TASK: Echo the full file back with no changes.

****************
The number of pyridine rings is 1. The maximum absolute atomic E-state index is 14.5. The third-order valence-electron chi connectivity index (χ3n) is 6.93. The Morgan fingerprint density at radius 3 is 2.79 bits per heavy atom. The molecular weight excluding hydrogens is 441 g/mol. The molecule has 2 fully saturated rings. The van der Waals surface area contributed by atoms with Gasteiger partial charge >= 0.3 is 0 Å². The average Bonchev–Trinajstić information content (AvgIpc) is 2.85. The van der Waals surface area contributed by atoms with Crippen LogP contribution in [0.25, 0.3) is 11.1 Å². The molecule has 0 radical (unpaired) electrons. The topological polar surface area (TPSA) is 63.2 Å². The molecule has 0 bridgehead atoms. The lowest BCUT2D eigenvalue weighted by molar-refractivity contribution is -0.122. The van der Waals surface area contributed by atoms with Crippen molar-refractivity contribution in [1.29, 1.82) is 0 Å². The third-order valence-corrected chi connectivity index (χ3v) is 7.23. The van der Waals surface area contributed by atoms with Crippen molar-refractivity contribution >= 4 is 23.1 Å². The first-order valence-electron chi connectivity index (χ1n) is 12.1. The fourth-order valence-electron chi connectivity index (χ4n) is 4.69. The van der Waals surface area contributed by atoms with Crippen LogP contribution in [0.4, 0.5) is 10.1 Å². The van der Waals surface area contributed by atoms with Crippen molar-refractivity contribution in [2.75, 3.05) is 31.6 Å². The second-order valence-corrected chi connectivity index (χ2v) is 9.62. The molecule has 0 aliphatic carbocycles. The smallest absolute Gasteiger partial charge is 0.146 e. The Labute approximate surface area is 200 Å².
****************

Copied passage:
The number of pyridine rings is 1. The maximum absolute atomic E-state index is 14.5. The third-order valence-electron chi connectivity index (χ3n) is 6.93. The Morgan fingerprint density at radius 3 is 2.79 bits per heavy atom. The molecular weight excluding hydrogens is 441 g/mol. The molecule has 2 fully saturated rings. The van der Waals surface area contributed by atoms with Gasteiger partial charge >= 0.3 is 0 Å². The average Bonchev–Trinajstić information content (AvgIpc) is 2.85. The van der Waals surface area contributed by atoms with Crippen LogP contribution in [0.25, 0.3) is 11.1 Å². The molecule has 0 radical (unpaired) electrons. The topological polar surface area (TPSA) is 63.2 Å². The molecule has 0 bridgehead atoms. The lowest BCUT2D eigenvalue weighted by molar-refractivity contribution is -0.122. The van der Waals surface area contributed by atoms with Crippen molar-refractivity contribution in [1.29, 1.82) is 0 Å². The third-order valence-corrected chi connectivity index (χ3v) is 7.23. The van der Waals surface area contributed by atoms with Crippen molar-refractivity contribution >= 4 is 23.1 Å². The first-order valence-electron chi connectivity index (χ1n) is 12.1. The fourth-order valence-electron chi connectivity index (χ4n) is 4.69. The van der Waals surface area contributed by atoms with Crippen LogP contribution in [0.4, 0.5) is 10.1 Å². The van der Waals surface area contributed by atoms with Crippen molar-refractivity contribution in [2.75, 3.05) is 31.6 Å². The second-order valence-corrected chi connectivity index (χ2v) is 9.62. The molecule has 0 aliphatic carbocycles. The smallest absolute Gasteiger partial charge is 0.146 e. The Labute approximate surface area is 200 Å².